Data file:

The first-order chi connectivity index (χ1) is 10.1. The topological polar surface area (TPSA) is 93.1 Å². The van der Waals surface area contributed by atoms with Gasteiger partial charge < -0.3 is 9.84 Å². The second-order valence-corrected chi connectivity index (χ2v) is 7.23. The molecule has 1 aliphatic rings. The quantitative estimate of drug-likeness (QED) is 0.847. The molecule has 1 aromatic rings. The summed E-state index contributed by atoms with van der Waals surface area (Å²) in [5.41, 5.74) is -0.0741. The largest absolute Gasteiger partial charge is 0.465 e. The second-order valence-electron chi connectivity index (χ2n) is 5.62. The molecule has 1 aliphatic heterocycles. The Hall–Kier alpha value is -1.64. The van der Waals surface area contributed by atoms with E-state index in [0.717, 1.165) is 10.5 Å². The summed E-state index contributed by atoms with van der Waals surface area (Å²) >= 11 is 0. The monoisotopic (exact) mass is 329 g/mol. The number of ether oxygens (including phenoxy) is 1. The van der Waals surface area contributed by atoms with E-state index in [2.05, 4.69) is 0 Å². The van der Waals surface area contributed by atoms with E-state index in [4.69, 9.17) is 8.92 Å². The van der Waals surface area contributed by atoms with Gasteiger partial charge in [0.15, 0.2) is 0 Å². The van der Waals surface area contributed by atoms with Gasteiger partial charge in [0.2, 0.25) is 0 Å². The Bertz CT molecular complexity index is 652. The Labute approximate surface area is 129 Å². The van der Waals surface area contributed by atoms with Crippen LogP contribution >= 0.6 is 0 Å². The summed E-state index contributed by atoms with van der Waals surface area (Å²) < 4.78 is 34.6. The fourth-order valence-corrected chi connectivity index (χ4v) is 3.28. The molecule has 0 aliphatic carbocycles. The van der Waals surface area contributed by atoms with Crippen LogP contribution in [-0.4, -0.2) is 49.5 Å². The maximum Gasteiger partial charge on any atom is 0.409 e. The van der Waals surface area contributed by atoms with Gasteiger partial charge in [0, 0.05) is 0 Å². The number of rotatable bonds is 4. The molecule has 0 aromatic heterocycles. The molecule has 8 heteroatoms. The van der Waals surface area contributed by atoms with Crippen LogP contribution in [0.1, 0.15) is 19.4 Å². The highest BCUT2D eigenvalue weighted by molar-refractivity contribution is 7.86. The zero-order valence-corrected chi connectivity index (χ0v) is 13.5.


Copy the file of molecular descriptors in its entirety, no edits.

The first-order chi connectivity index (χ1) is 10.1. The topological polar surface area (TPSA) is 93.1 Å². The van der Waals surface area contributed by atoms with Gasteiger partial charge < -0.3 is 9.84 Å². The second-order valence-corrected chi connectivity index (χ2v) is 7.23. The molecule has 1 aliphatic rings. The quantitative estimate of drug-likeness (QED) is 0.847. The molecule has 1 aromatic rings. The summed E-state index contributed by atoms with van der Waals surface area (Å²) in [5.41, 5.74) is -0.0741. The largest absolute Gasteiger partial charge is 0.465 e. The second-order valence-electron chi connectivity index (χ2n) is 5.62. The molecule has 1 aliphatic heterocycles. The Hall–Kier alpha value is -1.64. The van der Waals surface area contributed by atoms with E-state index in [0.717, 1.165) is 10.5 Å². The summed E-state index contributed by atoms with van der Waals surface area (Å²) >= 11 is 0. The monoisotopic (exact) mass is 329 g/mol. The number of ether oxygens (including phenoxy) is 1. The van der Waals surface area contributed by atoms with E-state index in [2.05, 4.69) is 0 Å². The van der Waals surface area contributed by atoms with E-state index in [4.69, 9.17) is 8.92 Å². The van der Waals surface area contributed by atoms with Gasteiger partial charge in [0.15, 0.2) is 0 Å². The van der Waals surface area contributed by atoms with Gasteiger partial charge in [0.2, 0.25) is 0 Å². The Bertz CT molecular complexity index is 652. The Labute approximate surface area is 129 Å². The van der Waals surface area contributed by atoms with Crippen LogP contribution >= 0.6 is 0 Å². The summed E-state index contributed by atoms with van der Waals surface area (Å²) < 4.78 is 34.6. The fourth-order valence-corrected chi connectivity index (χ4v) is 3.28. The molecule has 0 aliphatic carbocycles. The van der Waals surface area contributed by atoms with Crippen LogP contribution in [-0.4, -0.2) is 49.5 Å². The maximum Gasteiger partial charge on any atom is 0.409 e. The van der Waals surface area contributed by atoms with Gasteiger partial charge in [0, 0.05) is 0 Å². The number of rotatable bonds is 4. The molecule has 0 aromatic heterocycles. The molecule has 8 heteroatoms. The van der Waals surface area contributed by atoms with Crippen LogP contribution in [0.1, 0.15) is 19.4 Å². The highest BCUT2D eigenvalue weighted by molar-refractivity contribution is 7.86. The zero-order valence-corrected chi connectivity index (χ0v) is 13.5.